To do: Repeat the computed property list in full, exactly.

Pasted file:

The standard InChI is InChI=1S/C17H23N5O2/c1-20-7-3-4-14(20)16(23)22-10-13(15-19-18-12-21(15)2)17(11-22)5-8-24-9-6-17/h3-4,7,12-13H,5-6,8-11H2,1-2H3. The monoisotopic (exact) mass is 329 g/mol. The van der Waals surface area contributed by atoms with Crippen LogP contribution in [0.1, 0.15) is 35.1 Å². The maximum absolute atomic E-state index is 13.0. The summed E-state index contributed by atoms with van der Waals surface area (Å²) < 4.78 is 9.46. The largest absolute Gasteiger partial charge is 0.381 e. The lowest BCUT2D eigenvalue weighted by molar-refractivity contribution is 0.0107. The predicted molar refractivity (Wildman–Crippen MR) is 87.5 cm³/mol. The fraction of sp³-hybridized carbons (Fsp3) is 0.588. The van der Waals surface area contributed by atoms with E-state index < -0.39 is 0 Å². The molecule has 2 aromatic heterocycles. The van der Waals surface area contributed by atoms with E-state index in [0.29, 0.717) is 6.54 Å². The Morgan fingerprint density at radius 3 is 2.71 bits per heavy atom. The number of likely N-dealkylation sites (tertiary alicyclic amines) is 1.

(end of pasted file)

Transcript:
The standard InChI is InChI=1S/C17H23N5O2/c1-20-7-3-4-14(20)16(23)22-10-13(15-19-18-12-21(15)2)17(11-22)5-8-24-9-6-17/h3-4,7,12-13H,5-6,8-11H2,1-2H3. The monoisotopic (exact) mass is 329 g/mol. The van der Waals surface area contributed by atoms with Crippen LogP contribution in [0.1, 0.15) is 35.1 Å². The maximum absolute atomic E-state index is 13.0. The summed E-state index contributed by atoms with van der Waals surface area (Å²) < 4.78 is 9.46. The largest absolute Gasteiger partial charge is 0.381 e. The lowest BCUT2D eigenvalue weighted by molar-refractivity contribution is 0.0107. The predicted molar refractivity (Wildman–Crippen MR) is 87.5 cm³/mol. The fraction of sp³-hybridized carbons (Fsp3) is 0.588. The van der Waals surface area contributed by atoms with E-state index < -0.39 is 0 Å². The molecule has 2 aromatic heterocycles. The van der Waals surface area contributed by atoms with E-state index in [0.29, 0.717) is 6.54 Å². The Morgan fingerprint density at radius 3 is 2.71 bits per heavy atom. The number of likely N-dealkylation sites (tertiary alicyclic amines) is 1.